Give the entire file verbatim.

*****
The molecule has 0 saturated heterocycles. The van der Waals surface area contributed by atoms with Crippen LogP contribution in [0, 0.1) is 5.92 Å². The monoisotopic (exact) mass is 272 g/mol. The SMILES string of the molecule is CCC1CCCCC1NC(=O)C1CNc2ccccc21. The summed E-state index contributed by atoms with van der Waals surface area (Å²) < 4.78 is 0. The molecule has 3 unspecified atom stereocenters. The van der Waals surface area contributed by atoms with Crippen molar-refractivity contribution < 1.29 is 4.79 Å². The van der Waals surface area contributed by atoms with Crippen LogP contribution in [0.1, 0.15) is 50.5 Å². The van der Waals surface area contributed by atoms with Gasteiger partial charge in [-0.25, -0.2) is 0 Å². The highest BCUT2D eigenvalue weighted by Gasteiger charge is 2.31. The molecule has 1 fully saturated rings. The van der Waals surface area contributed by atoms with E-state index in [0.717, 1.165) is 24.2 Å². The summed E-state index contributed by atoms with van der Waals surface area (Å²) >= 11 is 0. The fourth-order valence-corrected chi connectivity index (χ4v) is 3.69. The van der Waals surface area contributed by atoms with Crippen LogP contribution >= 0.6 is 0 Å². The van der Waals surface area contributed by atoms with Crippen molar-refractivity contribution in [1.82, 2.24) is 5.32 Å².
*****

The molecule has 0 saturated heterocycles. The van der Waals surface area contributed by atoms with Crippen LogP contribution in [0, 0.1) is 5.92 Å². The monoisotopic (exact) mass is 272 g/mol. The SMILES string of the molecule is CCC1CCCCC1NC(=O)C1CNc2ccccc21. The summed E-state index contributed by atoms with van der Waals surface area (Å²) < 4.78 is 0. The molecule has 3 unspecified atom stereocenters. The van der Waals surface area contributed by atoms with Crippen molar-refractivity contribution < 1.29 is 4.79 Å². The van der Waals surface area contributed by atoms with Crippen LogP contribution in [0.1, 0.15) is 50.5 Å². The van der Waals surface area contributed by atoms with Gasteiger partial charge in [-0.25, -0.2) is 0 Å². The highest BCUT2D eigenvalue weighted by Gasteiger charge is 2.31. The molecule has 1 fully saturated rings. The van der Waals surface area contributed by atoms with E-state index in [0.717, 1.165) is 24.2 Å². The summed E-state index contributed by atoms with van der Waals surface area (Å²) >= 11 is 0. The fourth-order valence-corrected chi connectivity index (χ4v) is 3.69. The van der Waals surface area contributed by atoms with Crippen LogP contribution >= 0.6 is 0 Å². The van der Waals surface area contributed by atoms with Crippen molar-refractivity contribution in [1.82, 2.24) is 5.32 Å².